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Max Verstappen mocks Lewis Hamilton ‘luck’ with answer to Michael Schumacher question

Max Verstappen mocks Lewis Hamilton ‘luck’ with answer to Michael Schumacher question

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Max Verstappen won’t be targeting a record of haul of world titles after claiming “you need a lot of luck” to get where Lewis Hamilton is. Verstappen, 24, dramatically beat the Mercedes man to the F1 title last season, following a controversial finish to the Abu Dhabi Grand Prix.

 

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Arguably, it was the Dutchman who had the luck that day, benefitting from the dubious late safety car procedure which ultimately cost FIA race director Michael Masi his job.

It meant a maiden world title for the Red Bull driver, and a first for Christian Horner’s team since 2013, and also scuppered Hamilton’s hopes of becoming the first F1 driver in history to claim eight championship crowns.

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The 37-year-old was quick to congratulate his rival afterwards, but then refused to speak publicly as speculation mounted that he would be retiring, having been ‘disillusioned’ by what transpired at the Yas Marina.

Verstappen and Hamilton fought for the 2021 title.

However, he has now confirmed he will be lining up for the Silver Arrows alongside compatriot George Russell for the 2022 campaign, citing his desire to make history by winning another championship, which would move him clear of fellow seven-time winner Michael Schumacher.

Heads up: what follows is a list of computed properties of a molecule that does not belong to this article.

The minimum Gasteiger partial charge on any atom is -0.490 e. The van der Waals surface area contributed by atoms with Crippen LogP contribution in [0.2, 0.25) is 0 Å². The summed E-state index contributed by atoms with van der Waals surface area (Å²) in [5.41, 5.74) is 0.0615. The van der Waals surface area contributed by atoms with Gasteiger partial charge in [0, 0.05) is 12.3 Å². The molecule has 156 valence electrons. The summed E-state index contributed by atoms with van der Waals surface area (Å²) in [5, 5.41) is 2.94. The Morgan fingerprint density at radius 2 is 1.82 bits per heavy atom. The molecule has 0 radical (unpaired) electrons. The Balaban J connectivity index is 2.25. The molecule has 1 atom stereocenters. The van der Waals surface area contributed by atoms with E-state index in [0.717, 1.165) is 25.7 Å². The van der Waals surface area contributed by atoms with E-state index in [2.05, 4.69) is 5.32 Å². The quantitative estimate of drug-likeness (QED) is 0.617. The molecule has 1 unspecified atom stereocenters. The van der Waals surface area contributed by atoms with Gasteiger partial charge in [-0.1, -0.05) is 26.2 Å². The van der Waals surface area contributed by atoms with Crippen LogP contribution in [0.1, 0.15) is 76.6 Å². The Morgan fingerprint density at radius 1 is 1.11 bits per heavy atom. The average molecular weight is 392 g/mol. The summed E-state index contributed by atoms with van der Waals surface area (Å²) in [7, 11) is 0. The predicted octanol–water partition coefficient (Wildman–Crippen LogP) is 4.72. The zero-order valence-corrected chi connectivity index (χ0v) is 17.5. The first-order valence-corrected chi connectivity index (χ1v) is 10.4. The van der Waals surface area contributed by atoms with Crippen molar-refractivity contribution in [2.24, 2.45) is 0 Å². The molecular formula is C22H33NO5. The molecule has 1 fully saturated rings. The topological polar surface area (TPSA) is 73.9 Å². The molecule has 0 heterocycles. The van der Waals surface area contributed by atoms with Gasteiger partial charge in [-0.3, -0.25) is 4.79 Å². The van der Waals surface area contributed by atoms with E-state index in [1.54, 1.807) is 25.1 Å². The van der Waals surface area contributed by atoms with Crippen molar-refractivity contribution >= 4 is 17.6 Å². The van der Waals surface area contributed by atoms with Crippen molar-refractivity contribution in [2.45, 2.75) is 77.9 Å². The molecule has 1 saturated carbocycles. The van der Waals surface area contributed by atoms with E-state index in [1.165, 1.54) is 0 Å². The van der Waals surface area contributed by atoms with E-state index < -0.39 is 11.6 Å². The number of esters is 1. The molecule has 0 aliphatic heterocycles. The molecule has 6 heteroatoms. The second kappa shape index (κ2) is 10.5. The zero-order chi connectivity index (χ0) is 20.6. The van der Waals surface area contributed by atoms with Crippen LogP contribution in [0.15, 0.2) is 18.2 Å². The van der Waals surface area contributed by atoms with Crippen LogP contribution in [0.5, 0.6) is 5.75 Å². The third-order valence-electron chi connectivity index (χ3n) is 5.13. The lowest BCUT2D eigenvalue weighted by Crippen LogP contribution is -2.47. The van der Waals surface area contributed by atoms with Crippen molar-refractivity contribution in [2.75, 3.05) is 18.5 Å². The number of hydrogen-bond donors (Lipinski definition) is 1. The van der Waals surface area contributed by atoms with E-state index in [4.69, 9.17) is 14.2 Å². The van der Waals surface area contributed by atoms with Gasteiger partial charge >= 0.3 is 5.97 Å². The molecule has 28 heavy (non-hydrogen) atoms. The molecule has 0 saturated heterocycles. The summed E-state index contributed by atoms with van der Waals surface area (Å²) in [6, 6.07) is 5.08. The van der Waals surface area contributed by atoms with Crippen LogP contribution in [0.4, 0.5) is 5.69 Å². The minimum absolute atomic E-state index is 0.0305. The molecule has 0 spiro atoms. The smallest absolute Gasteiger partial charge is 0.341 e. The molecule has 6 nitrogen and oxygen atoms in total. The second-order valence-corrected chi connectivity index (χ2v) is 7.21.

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Verstappen however, doesn’t yet harbour ambitions to surpass either of the icons, and aimed a sly dig at Hamilton’s perceived longevity.

“You need a lot of luck to be in such a dominant position for so long. I just want to have fun,” he told motorsport.com.

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The pair dominated the 2021 season, between them winning 18 of the 22 Grand Prix races on offer, and there relationship became tempestuous amidst a series of on-track incidents.

And yet, despite his obvious disappointment, Hamilton was dignified in the immediate aftermath of the Abu Dhabi race, praising Verstappen and opting to thank his fans and team members, as opposed to complaining about the outcome.

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Verstappen conceded he couldn’t completely relate to what the British driver would have gone through – but said his past success would have served as consolation.

“I’m not a seven-time world champion. If I were, the situation would hurt a little less,” he said.

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Hamilton and Schumacher have seven world titles.

“When it comes to the first title, you lead all the time, have everything under control and then lose in the last round, that would be deeper than if you already have seven.”

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And he also refuted the notion that he had been fortunate to be declared champion.

“It was a good season and I think I deserved it,” he continued.

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“I was very unlucky. People only remember the last race. But if you look at the whole season, the World Cup should have been decided much earlier.”

Verstappen will begin his title defence on the opening race weekend in Bahrain on March 18-20, with FIA bosses now seeking a replacement for the Russian Grand Prix in Sochi after it was cancelled in light of the country’s invasion of Ukraine.

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Credit:CN,Getty Images,www.express.co.uk

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